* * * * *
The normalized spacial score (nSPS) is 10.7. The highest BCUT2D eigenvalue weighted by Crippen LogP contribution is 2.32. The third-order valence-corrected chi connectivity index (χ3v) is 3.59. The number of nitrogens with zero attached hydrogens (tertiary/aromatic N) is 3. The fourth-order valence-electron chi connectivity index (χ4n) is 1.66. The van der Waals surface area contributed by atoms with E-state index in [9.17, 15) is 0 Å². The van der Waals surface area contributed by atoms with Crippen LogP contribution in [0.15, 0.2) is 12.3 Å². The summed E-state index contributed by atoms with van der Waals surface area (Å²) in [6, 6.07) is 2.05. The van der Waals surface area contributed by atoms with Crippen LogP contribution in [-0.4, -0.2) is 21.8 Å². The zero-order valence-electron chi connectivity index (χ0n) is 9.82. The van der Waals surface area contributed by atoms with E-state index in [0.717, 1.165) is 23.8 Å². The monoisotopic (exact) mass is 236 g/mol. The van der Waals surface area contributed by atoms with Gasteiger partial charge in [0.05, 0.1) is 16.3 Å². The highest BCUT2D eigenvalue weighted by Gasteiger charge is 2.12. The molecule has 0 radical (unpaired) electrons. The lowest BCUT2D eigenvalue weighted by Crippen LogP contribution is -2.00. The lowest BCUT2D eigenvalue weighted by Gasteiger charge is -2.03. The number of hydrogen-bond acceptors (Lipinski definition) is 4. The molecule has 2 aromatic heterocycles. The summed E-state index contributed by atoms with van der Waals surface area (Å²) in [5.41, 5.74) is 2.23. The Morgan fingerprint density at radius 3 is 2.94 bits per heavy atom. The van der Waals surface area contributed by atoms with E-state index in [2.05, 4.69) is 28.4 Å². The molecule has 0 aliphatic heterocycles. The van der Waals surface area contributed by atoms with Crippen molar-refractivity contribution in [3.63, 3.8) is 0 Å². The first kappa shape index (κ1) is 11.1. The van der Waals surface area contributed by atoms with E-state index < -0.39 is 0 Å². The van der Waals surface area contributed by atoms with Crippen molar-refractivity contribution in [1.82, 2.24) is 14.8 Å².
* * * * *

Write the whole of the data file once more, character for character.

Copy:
The normalized spacial score (nSPS) is 10.7. The highest BCUT2D eigenvalue weighted by Crippen LogP contribution is 2.32. The third-order valence-corrected chi connectivity index (χ3v) is 3.59. The number of nitrogens with zero attached hydrogens (tertiary/aromatic N) is 3. The fourth-order valence-electron chi connectivity index (χ4n) is 1.66. The van der Waals surface area contributed by atoms with E-state index in [9.17, 15) is 0 Å². The van der Waals surface area contributed by atoms with Crippen LogP contribution in [0.15, 0.2) is 12.3 Å². The summed E-state index contributed by atoms with van der Waals surface area (Å²) in [6, 6.07) is 2.05. The van der Waals surface area contributed by atoms with Crippen LogP contribution in [-0.4, -0.2) is 21.8 Å². The zero-order valence-electron chi connectivity index (χ0n) is 9.82. The van der Waals surface area contributed by atoms with E-state index in [0.717, 1.165) is 23.8 Å². The monoisotopic (exact) mass is 236 g/mol. The van der Waals surface area contributed by atoms with Gasteiger partial charge in [0.05, 0.1) is 16.3 Å². The highest BCUT2D eigenvalue weighted by Gasteiger charge is 2.12. The molecule has 0 radical (unpaired) electrons. The lowest BCUT2D eigenvalue weighted by Crippen LogP contribution is -2.00. The lowest BCUT2D eigenvalue weighted by Gasteiger charge is -2.03. The number of hydrogen-bond acceptors (Lipinski definition) is 4. The molecule has 2 aromatic heterocycles. The summed E-state index contributed by atoms with van der Waals surface area (Å²) in [5.41, 5.74) is 2.23. The Morgan fingerprint density at radius 3 is 2.94 bits per heavy atom. The van der Waals surface area contributed by atoms with E-state index in [2.05, 4.69) is 28.4 Å². The molecule has 0 aliphatic heterocycles. The van der Waals surface area contributed by atoms with Crippen molar-refractivity contribution in [3.63, 3.8) is 0 Å². The first kappa shape index (κ1) is 11.1. The van der Waals surface area contributed by atoms with E-state index < -0.39 is 0 Å². The van der Waals surface area contributed by atoms with Crippen molar-refractivity contribution in [1.82, 2.24) is 14.8 Å².